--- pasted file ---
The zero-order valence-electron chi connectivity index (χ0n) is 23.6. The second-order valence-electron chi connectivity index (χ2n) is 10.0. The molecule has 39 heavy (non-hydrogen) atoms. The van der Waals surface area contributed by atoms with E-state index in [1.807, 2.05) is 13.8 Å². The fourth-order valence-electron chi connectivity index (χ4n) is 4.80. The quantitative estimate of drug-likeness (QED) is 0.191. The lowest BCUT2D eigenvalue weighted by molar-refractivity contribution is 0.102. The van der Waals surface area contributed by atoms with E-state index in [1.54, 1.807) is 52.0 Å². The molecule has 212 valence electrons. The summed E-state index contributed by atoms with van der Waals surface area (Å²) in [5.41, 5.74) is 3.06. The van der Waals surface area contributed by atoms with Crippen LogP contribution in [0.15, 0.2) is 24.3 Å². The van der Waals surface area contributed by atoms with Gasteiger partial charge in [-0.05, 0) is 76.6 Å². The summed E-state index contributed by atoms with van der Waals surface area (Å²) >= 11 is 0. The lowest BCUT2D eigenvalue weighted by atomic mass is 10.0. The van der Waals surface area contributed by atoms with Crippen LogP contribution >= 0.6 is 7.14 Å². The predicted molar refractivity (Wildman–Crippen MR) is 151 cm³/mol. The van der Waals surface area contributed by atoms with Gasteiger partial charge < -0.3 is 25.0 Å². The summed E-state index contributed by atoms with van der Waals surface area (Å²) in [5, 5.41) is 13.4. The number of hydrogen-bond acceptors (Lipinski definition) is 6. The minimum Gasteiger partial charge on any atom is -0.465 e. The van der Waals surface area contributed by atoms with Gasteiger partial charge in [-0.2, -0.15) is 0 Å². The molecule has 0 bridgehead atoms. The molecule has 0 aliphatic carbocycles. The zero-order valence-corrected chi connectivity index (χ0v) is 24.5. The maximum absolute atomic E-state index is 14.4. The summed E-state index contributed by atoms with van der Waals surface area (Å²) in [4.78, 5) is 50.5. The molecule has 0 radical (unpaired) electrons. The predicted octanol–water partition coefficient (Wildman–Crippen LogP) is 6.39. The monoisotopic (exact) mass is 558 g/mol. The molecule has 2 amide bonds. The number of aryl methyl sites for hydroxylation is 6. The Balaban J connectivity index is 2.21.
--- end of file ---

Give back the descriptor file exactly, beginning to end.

The zero-order valence-electron chi connectivity index (χ0n) is 23.6. The second-order valence-electron chi connectivity index (χ2n) is 10.0. The molecule has 39 heavy (non-hydrogen) atoms. The van der Waals surface area contributed by atoms with E-state index in [1.807, 2.05) is 13.8 Å². The fourth-order valence-electron chi connectivity index (χ4n) is 4.80. The quantitative estimate of drug-likeness (QED) is 0.191. The lowest BCUT2D eigenvalue weighted by molar-refractivity contribution is 0.102. The van der Waals surface area contributed by atoms with E-state index in [1.54, 1.807) is 52.0 Å². The molecule has 212 valence electrons. The summed E-state index contributed by atoms with van der Waals surface area (Å²) in [5.41, 5.74) is 3.06. The van der Waals surface area contributed by atoms with Crippen LogP contribution in [0.15, 0.2) is 24.3 Å². The van der Waals surface area contributed by atoms with Gasteiger partial charge in [-0.05, 0) is 76.6 Å². The summed E-state index contributed by atoms with van der Waals surface area (Å²) >= 11 is 0. The lowest BCUT2D eigenvalue weighted by atomic mass is 10.0. The van der Waals surface area contributed by atoms with Crippen LogP contribution >= 0.6 is 7.14 Å². The predicted molar refractivity (Wildman–Crippen MR) is 151 cm³/mol. The van der Waals surface area contributed by atoms with Gasteiger partial charge < -0.3 is 25.0 Å². The summed E-state index contributed by atoms with van der Waals surface area (Å²) in [5, 5.41) is 13.4. The number of hydrogen-bond acceptors (Lipinski definition) is 6. The minimum Gasteiger partial charge on any atom is -0.465 e. The van der Waals surface area contributed by atoms with Gasteiger partial charge in [-0.2, -0.15) is 0 Å². The molecule has 0 bridgehead atoms. The molecule has 0 aliphatic carbocycles. The zero-order valence-corrected chi connectivity index (χ0v) is 24.5. The maximum absolute atomic E-state index is 14.4. The summed E-state index contributed by atoms with van der Waals surface area (Å²) in [4.78, 5) is 50.5. The molecule has 0 radical (unpaired) electrons. The predicted octanol–water partition coefficient (Wildman–Crippen LogP) is 6.39. The monoisotopic (exact) mass is 558 g/mol. The molecule has 2 amide bonds. The number of aryl methyl sites for hydroxylation is 6. The Balaban J connectivity index is 2.21.